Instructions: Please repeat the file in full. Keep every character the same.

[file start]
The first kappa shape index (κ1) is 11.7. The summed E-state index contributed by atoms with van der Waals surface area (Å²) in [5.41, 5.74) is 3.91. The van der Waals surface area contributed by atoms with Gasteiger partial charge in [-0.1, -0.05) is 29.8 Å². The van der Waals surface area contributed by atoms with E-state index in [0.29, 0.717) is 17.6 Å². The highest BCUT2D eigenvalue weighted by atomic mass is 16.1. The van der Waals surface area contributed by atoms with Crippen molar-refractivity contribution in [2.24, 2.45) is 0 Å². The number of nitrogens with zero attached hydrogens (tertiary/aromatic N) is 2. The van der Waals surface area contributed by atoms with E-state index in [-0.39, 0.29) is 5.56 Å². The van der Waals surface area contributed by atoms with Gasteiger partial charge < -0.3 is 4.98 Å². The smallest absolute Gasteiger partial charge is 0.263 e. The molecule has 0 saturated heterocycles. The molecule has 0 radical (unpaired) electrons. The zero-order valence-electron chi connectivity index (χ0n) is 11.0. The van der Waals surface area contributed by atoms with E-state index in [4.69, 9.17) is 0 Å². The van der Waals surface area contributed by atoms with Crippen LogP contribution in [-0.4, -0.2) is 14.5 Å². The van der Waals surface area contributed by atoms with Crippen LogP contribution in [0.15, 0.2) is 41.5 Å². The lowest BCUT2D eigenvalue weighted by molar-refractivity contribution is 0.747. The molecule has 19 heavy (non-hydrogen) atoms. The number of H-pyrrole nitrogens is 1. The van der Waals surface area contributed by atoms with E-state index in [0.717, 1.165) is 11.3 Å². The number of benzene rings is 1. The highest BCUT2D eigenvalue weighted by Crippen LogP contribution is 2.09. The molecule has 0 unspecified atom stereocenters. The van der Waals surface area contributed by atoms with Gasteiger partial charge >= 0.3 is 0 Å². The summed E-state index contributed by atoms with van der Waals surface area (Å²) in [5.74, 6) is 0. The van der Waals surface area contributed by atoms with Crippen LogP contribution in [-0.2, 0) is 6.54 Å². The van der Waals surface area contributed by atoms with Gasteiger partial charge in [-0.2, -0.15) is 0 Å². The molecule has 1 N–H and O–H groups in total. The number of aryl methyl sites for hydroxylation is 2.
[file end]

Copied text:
The first kappa shape index (κ1) is 11.7. The summed E-state index contributed by atoms with van der Waals surface area (Å²) in [5.41, 5.74) is 3.91. The van der Waals surface area contributed by atoms with Gasteiger partial charge in [-0.1, -0.05) is 29.8 Å². The van der Waals surface area contributed by atoms with E-state index in [0.29, 0.717) is 17.6 Å². The highest BCUT2D eigenvalue weighted by atomic mass is 16.1. The van der Waals surface area contributed by atoms with Crippen molar-refractivity contribution in [2.24, 2.45) is 0 Å². The number of nitrogens with zero attached hydrogens (tertiary/aromatic N) is 2. The van der Waals surface area contributed by atoms with E-state index in [-0.39, 0.29) is 5.56 Å². The van der Waals surface area contributed by atoms with Gasteiger partial charge < -0.3 is 4.98 Å². The smallest absolute Gasteiger partial charge is 0.263 e. The molecule has 0 saturated heterocycles. The molecule has 0 radical (unpaired) electrons. The zero-order valence-electron chi connectivity index (χ0n) is 11.0. The van der Waals surface area contributed by atoms with E-state index in [4.69, 9.17) is 0 Å². The van der Waals surface area contributed by atoms with Crippen LogP contribution in [-0.4, -0.2) is 14.5 Å². The van der Waals surface area contributed by atoms with Crippen LogP contribution in [0.15, 0.2) is 41.5 Å². The lowest BCUT2D eigenvalue weighted by molar-refractivity contribution is 0.747. The molecule has 19 heavy (non-hydrogen) atoms. The number of H-pyrrole nitrogens is 1. The van der Waals surface area contributed by atoms with E-state index in [0.717, 1.165) is 11.3 Å². The number of benzene rings is 1. The highest BCUT2D eigenvalue weighted by Crippen LogP contribution is 2.09. The molecule has 0 unspecified atom stereocenters. The van der Waals surface area contributed by atoms with Gasteiger partial charge >= 0.3 is 0 Å². The summed E-state index contributed by atoms with van der Waals surface area (Å²) in [5.74, 6) is 0. The van der Waals surface area contributed by atoms with Crippen LogP contribution in [-0.2, 0) is 6.54 Å². The van der Waals surface area contributed by atoms with Gasteiger partial charge in [-0.2, -0.15) is 0 Å². The molecule has 1 N–H and O–H groups in total. The number of aryl methyl sites for hydroxylation is 2.